It's been a long road for Tumut to get back to the grand final but after years of trials and tribulations the buzz in the hills is growing.
With a side stacked full of locals the chance to end their drought approaches.
Blues co-coach Dean Bristow can hardly believe the position he finds himself in.
"I grew up idolising a lot of players who played first grade for Tumut," Bristow said. "It was just a dream of mine to play first grade for Tumut growing up and to co-captain and coach them along with Adam (Pearce) would be a dream come true.
"Especially after the heartache and effort we've put in over the last couple of years it would just mean the world to me honestly."
There was jubilation akin to a grand final victory when the Blues beat Gundagai for the first time in nine years.
However Bristow is confident they haven't won their grand final yet and have their sights firmly set on winning Tumut's first premiership since 2010.
"I know it meant a whole to our supporters and our town base but very quickly after we got into the sheds and spoke among ourselves it very firmly eyes on the prize," he said.
"It was a good win but our main goal is the grand final so we pretty quickly put things under wraps."
The two sides have split results so far this season.
Southcity scored a 36-29 win at Twickenham in their first meeting before Tumut hit back to take a 16-10 win at Harris Park.
Once again the home ground didn't prove to be an advantage when the Bulls scored a 22-18 win in the first week of the finals.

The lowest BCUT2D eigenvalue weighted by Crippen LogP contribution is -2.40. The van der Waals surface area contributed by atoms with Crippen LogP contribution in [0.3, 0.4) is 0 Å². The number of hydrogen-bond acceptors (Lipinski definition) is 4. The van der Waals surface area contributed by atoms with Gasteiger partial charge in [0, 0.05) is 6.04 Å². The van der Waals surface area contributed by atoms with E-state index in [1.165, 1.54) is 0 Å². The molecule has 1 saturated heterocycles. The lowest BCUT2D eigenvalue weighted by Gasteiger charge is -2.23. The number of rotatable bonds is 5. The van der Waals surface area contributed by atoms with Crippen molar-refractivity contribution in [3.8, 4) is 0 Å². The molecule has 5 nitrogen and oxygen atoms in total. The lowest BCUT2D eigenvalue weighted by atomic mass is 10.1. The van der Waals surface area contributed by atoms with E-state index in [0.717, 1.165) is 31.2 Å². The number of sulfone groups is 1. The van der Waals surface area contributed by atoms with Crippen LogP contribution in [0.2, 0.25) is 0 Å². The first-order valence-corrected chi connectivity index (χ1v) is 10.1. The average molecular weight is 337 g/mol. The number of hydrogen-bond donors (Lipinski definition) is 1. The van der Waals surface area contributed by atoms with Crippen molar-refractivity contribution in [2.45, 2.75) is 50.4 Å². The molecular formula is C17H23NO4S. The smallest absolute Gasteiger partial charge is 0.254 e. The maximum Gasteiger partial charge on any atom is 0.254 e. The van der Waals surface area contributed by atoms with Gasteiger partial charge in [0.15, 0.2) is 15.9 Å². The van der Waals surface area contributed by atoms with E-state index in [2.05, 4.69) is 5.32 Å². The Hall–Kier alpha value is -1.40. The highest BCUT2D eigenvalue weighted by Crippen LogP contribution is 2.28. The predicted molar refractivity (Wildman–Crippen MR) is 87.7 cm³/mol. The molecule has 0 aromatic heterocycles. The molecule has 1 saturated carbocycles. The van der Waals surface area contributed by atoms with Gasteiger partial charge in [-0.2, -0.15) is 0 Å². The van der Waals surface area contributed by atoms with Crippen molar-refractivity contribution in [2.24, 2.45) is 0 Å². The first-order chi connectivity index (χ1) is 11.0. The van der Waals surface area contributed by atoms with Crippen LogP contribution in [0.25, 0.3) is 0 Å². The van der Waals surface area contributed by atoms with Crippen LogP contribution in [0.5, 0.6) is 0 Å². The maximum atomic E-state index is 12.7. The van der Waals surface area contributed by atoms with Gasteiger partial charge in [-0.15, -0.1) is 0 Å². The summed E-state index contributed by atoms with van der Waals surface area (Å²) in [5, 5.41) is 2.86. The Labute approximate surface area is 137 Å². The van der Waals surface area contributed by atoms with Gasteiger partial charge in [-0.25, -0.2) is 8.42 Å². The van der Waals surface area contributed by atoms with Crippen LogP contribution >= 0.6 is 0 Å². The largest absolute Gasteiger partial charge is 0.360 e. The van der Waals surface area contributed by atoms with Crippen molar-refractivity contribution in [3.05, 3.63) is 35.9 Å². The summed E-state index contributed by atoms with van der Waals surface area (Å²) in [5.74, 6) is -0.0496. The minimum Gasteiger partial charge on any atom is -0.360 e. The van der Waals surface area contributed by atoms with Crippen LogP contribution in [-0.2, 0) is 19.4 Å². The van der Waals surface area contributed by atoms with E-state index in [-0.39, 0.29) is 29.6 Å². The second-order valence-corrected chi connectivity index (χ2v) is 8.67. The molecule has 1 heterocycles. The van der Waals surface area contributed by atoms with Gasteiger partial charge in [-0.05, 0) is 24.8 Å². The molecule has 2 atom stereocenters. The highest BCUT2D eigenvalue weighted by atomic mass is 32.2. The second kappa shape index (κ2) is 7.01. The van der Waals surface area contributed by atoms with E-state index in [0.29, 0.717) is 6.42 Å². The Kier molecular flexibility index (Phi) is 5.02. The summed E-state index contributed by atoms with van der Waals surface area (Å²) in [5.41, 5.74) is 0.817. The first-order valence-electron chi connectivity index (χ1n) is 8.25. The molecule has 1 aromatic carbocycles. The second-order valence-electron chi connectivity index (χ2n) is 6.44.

However Bristow believes the team is in a much better place this time around.
"We've been there before and know what we have to do and I think it's just our composure that has left us down a couple of times we've been beaten," he said.
"An eighty minute performance is what we need.
"We've had a few lapses here and there in our losses and that's what Southcity do well - they come at you and don't give up at all. We will get our chances, and need to take them, but we also need to be composed for the whole 80 minutes."
Coming into their fourth straight grand final Southcity bring plenty of experience.
It's far from the same case for the Blues but Bristow is confident they still have what it takes.
"I think we have a real good mix there," he said.
"We've got some of us older boys who have been there and done it, and we've passed on our experiences to them, but we've also got their youth and energy."